When the claim for custody was filed, Mom dropped everything and came back to Indiana. Reverend Brad Craddock, a Missouri Synod Lutheran and the husband of one of my mother’s co-workers, came back to Indiana with her. Having someone with a clerical collar at her side was crucial when Mom came to our school to reclaim physical custody.
Another reinforcement came in the form of a new husband. Before the legal proceedings began, my mother was married again. His name was Joe, and he was cut from the same mold as my father: tall, lanky, bearded, and handy with a motorcycle. He must have helped, because despite the nastiness of the proceedings, she won custody.
At this point, I was five.
We left my mother’s hometown and moved back to the city, where our remolded family unit lived with Joe’s parents, in what had been his childhood home. I remember this as a good period. We often drove out to the old farm house, to clean up the property and think about rebuilding. Joe showed me all the shortcuts in the neighborhood, all the secret places where he went to play when he was my age. He was an electrician, but he had raced and done stunts on the motorcycle, and had a room full of trophies that were taller than I was.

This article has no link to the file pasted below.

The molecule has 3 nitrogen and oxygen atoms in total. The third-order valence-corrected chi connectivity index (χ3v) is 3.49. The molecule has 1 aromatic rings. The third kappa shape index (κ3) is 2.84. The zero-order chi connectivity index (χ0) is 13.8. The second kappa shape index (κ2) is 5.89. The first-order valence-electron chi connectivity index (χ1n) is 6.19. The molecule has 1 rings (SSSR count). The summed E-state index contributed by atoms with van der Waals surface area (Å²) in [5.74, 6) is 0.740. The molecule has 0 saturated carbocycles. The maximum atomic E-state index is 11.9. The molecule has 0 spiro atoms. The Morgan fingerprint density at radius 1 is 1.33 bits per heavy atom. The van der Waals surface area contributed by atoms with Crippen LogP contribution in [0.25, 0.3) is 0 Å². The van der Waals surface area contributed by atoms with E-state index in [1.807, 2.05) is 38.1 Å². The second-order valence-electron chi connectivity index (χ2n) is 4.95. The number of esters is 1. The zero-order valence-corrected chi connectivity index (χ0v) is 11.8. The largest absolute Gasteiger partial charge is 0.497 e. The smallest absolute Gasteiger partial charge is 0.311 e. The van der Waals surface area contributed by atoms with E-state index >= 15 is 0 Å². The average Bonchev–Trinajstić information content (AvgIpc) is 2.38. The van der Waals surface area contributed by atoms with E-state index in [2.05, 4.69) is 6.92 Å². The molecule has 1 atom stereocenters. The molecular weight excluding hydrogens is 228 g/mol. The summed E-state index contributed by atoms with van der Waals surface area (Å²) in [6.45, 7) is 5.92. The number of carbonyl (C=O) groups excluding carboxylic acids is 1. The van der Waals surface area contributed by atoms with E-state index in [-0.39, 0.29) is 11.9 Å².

Unfortunately, my grandparents continued to appeal the custody ruling. My mother’s lawyer advised her to move somewhere remote. She suggested either England or Hawaii. So my mother checked out the job market, found work at a hospital in Hawaii, and off we went.
The trouble with Joe did not begin until we got our own apartment. At first, we lived in a transitional apartment the hospital rented for people like my mother who had relocated to an unfamiliar city. We stayed there for about a month, until we found our own place. And when we did, Joe became the kind of stepfather he could never have been in his parent’s house or his wife’s apartment.
Joe was not just abusive; he was controlling and dominating. We did not have a television—or even toys. Action figures and other such things that came with me from Indiana were stuffed in a box and put away. We had a computer loaded with educational games. So, we could play with that. We were to be in bed by eight and awake by five. Each morning before school, we had a series of chores and exercises to do. Our education was supplemented by extra drills in math and a weekly book report. On a somewhat positive note, I remember that I devoured presidential biographies. I could name every president from one to forty-one, and several of the vice-presidents and first ladies, as well. I wanted nothing more than to grow up and become President of the United States. Joe was quite proud of this.